PubDate: Sun, 05 Aug 2018 08:10:01 +000
       
  • Evaluation of BOX-PCR and ERIC-PCR as Molecular Typing Tools for
           Pathogenic Leptospira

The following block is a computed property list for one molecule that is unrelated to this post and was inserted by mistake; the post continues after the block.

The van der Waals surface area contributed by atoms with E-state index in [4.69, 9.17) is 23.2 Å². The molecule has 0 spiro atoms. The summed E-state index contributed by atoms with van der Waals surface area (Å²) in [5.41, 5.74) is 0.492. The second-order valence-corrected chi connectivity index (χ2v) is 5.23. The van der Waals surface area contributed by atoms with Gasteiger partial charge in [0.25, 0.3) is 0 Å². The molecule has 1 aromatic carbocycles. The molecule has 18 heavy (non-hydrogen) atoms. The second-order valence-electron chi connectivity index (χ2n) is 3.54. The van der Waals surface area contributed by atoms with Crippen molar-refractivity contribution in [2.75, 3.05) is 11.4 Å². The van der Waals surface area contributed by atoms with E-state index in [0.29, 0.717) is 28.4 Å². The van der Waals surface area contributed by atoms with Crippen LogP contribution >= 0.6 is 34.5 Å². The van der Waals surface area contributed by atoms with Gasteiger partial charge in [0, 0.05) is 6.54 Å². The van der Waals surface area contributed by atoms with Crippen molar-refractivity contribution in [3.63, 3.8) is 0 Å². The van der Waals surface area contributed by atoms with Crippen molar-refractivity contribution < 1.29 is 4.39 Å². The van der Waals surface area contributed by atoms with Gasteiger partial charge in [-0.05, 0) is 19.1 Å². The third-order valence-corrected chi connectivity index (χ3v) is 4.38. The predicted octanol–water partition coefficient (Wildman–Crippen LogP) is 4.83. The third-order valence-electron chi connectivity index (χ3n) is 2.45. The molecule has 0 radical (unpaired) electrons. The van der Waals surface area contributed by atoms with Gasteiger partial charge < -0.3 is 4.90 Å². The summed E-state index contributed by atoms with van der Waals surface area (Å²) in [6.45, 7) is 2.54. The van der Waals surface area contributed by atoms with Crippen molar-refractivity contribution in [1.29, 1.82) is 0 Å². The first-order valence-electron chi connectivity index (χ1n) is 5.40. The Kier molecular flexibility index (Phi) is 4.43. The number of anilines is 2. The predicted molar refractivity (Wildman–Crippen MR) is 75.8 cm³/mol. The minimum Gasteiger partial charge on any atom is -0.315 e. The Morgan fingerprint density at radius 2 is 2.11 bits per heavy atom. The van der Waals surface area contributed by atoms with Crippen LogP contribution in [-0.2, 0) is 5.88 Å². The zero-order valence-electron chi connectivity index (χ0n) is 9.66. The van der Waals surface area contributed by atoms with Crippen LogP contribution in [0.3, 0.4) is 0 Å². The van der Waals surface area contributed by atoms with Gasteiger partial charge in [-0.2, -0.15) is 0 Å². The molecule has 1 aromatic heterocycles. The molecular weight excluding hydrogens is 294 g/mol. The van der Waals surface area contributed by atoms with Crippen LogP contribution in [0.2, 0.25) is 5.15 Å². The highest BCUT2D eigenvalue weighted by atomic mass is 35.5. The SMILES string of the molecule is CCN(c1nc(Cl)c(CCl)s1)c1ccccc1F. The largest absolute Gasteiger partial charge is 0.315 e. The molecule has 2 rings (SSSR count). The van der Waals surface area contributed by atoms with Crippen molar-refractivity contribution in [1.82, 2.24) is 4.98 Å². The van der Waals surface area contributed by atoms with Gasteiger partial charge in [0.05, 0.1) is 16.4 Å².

• Abstract: In the last decades, leptospirosis had gained public health concern due to morbidity and mortality rates caused by pathogenic Leptospira. The need for rapid and robust molecular typing methods to differentiate this zoonotic pathogen is of utmost importance. Various studies had been conducted to determine the genetic relatedness of Leptospira isolates using molecular typing methods. In this study, 29 pathogenic Leptospira isolates from rat, soil, and water samples in Sarawak, Malaysia, were characterized using BOX-PCR and ERIC-PCR. The effectiveness of these two methods with regard to the ease of interpretation, reproducibility, typeability, and discriminatory power was also being evaluated. Using BOX-PCR, six clusters and 3 single isolates were defined at a genetic distance percentage of 11.2%. ERIC-PCR clustered the isolates into 6 clusters and 2 single isolates at a genetic distance percentage of 6.8%. Both BOX-PCR and ERIC-PCR produced comparable results though the discriminatory index for ERIC-PCR (0.826) was higher than that for BOX-PCR (0.809). From the constructed dendrogram, it could be summarized that the isolates in this study were highly heterogeneous and genetically diverse. The findings from this study indicated that there is no genetic relatedness among the pathogenic Leptospira isolates in relation to the locality, source, and identity, with some exceptions. Out of the 29 pathogenic Leptospira isolates studied, BOX-PCR and ERIC-PCR successfully discriminated 4 isolates (2 isolates each) into the same cluster in relation to sample sources, as well as 2 isolates into the same cluster in association with the sample locality. Future studies shall incorporate the use of other molecular typing methods to make a more thorough comparison on the genetic relatedness of pathogenic Leptospira.